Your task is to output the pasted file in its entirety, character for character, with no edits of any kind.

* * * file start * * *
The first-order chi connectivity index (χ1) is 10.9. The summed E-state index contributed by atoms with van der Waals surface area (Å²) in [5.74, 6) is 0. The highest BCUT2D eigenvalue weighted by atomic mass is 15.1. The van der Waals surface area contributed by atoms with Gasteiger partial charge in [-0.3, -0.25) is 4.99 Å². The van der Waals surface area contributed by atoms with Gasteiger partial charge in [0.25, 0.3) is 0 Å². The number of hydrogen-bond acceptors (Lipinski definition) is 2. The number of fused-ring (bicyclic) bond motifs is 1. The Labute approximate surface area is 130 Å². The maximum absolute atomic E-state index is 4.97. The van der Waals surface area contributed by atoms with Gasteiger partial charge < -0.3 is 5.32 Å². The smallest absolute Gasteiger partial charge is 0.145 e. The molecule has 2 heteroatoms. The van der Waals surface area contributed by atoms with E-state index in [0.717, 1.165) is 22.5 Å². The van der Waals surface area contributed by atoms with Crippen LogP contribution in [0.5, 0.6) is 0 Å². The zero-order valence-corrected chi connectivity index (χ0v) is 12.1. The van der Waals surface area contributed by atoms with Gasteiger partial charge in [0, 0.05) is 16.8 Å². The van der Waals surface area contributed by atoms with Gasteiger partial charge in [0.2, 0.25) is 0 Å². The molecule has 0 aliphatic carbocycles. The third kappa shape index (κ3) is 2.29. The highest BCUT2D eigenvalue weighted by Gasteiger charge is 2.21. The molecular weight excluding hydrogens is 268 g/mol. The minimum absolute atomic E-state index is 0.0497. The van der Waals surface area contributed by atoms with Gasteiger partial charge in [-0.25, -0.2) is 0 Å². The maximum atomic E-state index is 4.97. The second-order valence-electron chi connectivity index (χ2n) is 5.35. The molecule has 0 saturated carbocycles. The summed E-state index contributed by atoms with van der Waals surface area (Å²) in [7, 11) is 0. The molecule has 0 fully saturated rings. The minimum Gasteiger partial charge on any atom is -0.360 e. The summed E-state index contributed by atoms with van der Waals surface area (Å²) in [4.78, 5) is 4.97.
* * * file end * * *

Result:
The first-order chi connectivity index (χ1) is 10.9. The summed E-state index contributed by atoms with van der Waals surface area (Å²) in [5.74, 6) is 0. The highest BCUT2D eigenvalue weighted by atomic mass is 15.1. The van der Waals surface area contributed by atoms with Gasteiger partial charge in [-0.3, -0.25) is 4.99 Å². The van der Waals surface area contributed by atoms with Gasteiger partial charge in [0.25, 0.3) is 0 Å². The number of hydrogen-bond acceptors (Lipinski definition) is 2. The number of fused-ring (bicyclic) bond motifs is 1. The Labute approximate surface area is 130 Å². The maximum absolute atomic E-state index is 4.97. The van der Waals surface area contributed by atoms with Gasteiger partial charge < -0.3 is 5.32 Å². The smallest absolute Gasteiger partial charge is 0.145 e. The molecule has 2 heteroatoms. The van der Waals surface area contributed by atoms with E-state index in [0.717, 1.165) is 22.5 Å². The van der Waals surface area contributed by atoms with Crippen LogP contribution in [0.5, 0.6) is 0 Å². The zero-order valence-corrected chi connectivity index (χ0v) is 12.1. The van der Waals surface area contributed by atoms with Gasteiger partial charge in [0, 0.05) is 16.8 Å². The van der Waals surface area contributed by atoms with Gasteiger partial charge in [0.2, 0.25) is 0 Å². The molecule has 0 aliphatic carbocycles. The third kappa shape index (κ3) is 2.29. The highest BCUT2D eigenvalue weighted by Gasteiger charge is 2.21. The molecular weight excluding hydrogens is 268 g/mol. The minimum absolute atomic E-state index is 0.0497. The van der Waals surface area contributed by atoms with Gasteiger partial charge in [-0.25, -0.2) is 0 Å². The maximum atomic E-state index is 4.97. The second-order valence-electron chi connectivity index (χ2n) is 5.35. The molecule has 0 saturated carbocycles. The summed E-state index contributed by atoms with van der Waals surface area (Å²) in [7, 11) is 0. The molecule has 0 fully saturated rings. The minimum Gasteiger partial charge on any atom is -0.360 e. The summed E-state index contributed by atoms with van der Waals surface area (Å²) in [4.78, 5) is 4.97.